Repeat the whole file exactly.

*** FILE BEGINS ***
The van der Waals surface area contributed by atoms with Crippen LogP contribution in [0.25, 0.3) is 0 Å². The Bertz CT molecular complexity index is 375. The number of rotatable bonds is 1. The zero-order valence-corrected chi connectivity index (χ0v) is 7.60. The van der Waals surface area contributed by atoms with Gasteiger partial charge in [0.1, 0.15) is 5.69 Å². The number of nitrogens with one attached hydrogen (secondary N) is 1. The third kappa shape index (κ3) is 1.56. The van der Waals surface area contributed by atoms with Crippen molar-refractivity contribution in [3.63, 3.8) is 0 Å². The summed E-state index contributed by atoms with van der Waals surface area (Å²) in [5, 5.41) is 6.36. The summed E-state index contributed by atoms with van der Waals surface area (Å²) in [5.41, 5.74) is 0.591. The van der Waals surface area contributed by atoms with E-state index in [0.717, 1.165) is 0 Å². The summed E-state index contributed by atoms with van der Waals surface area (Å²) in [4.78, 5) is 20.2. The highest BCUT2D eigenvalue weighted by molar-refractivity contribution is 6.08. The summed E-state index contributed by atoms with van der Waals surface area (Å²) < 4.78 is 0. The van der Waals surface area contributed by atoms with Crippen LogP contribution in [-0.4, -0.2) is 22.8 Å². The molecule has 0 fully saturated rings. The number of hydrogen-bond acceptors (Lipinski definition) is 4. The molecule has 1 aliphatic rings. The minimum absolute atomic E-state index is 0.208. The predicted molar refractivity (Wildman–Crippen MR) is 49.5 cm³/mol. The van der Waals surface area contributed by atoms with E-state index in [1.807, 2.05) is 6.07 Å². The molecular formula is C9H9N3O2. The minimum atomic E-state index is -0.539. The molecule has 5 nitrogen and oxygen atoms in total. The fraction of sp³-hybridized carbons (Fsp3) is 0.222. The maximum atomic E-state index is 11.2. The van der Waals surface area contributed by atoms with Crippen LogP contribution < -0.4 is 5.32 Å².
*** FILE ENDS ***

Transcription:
The van der Waals surface area contributed by atoms with Crippen LogP contribution in [0.25, 0.3) is 0 Å². The Bertz CT molecular complexity index is 375. The number of rotatable bonds is 1. The zero-order valence-corrected chi connectivity index (χ0v) is 7.60. The van der Waals surface area contributed by atoms with Gasteiger partial charge in [0.1, 0.15) is 5.69 Å². The number of nitrogens with one attached hydrogen (secondary N) is 1. The third kappa shape index (κ3) is 1.56. The van der Waals surface area contributed by atoms with Crippen molar-refractivity contribution in [3.63, 3.8) is 0 Å². The summed E-state index contributed by atoms with van der Waals surface area (Å²) in [5, 5.41) is 6.36. The summed E-state index contributed by atoms with van der Waals surface area (Å²) in [5.41, 5.74) is 0.591. The van der Waals surface area contributed by atoms with E-state index in [0.717, 1.165) is 0 Å². The summed E-state index contributed by atoms with van der Waals surface area (Å²) in [4.78, 5) is 20.2. The highest BCUT2D eigenvalue weighted by molar-refractivity contribution is 6.08. The summed E-state index contributed by atoms with van der Waals surface area (Å²) < 4.78 is 0. The van der Waals surface area contributed by atoms with Crippen LogP contribution in [-0.4, -0.2) is 22.8 Å². The molecule has 0 fully saturated rings. The number of hydrogen-bond acceptors (Lipinski definition) is 4. The molecule has 1 aliphatic rings. The minimum absolute atomic E-state index is 0.208. The predicted molar refractivity (Wildman–Crippen MR) is 49.5 cm³/mol. The van der Waals surface area contributed by atoms with E-state index in [1.807, 2.05) is 6.07 Å². The molecular formula is C9H9N3O2. The minimum atomic E-state index is -0.539. The molecule has 5 nitrogen and oxygen atoms in total. The fraction of sp³-hybridized carbons (Fsp3) is 0.222. The maximum atomic E-state index is 11.2. The van der Waals surface area contributed by atoms with Crippen LogP contribution < -0.4 is 5.32 Å².